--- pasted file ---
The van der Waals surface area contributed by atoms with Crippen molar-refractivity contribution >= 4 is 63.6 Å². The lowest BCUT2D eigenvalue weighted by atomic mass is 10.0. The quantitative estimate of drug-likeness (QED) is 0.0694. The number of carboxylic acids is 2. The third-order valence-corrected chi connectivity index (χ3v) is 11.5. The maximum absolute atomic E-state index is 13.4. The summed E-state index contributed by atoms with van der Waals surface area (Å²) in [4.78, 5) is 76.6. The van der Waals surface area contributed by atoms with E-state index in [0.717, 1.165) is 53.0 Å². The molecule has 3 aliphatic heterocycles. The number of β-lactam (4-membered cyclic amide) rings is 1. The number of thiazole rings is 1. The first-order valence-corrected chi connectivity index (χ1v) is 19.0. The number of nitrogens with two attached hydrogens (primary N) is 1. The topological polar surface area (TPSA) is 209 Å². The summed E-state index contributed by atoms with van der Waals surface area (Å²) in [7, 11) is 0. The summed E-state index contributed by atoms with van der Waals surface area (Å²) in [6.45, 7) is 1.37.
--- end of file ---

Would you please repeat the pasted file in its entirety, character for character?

The van der Waals surface area contributed by atoms with Crippen molar-refractivity contribution >= 4 is 63.6 Å². The lowest BCUT2D eigenvalue weighted by atomic mass is 10.0. The quantitative estimate of drug-likeness (QED) is 0.0694. The number of carboxylic acids is 2. The third-order valence-corrected chi connectivity index (χ3v) is 11.5. The maximum absolute atomic E-state index is 13.4. The summed E-state index contributed by atoms with van der Waals surface area (Å²) in [4.78, 5) is 76.6. The van der Waals surface area contributed by atoms with E-state index in [0.717, 1.165) is 53.0 Å². The molecule has 3 aliphatic heterocycles. The number of β-lactam (4-membered cyclic amide) rings is 1. The number of thiazole rings is 1. The first-order valence-corrected chi connectivity index (χ1v) is 19.0. The number of nitrogens with two attached hydrogens (primary N) is 1. The topological polar surface area (TPSA) is 209 Å². The summed E-state index contributed by atoms with van der Waals surface area (Å²) in [7, 11) is 0. The summed E-state index contributed by atoms with van der Waals surface area (Å²) in [6.45, 7) is 1.37.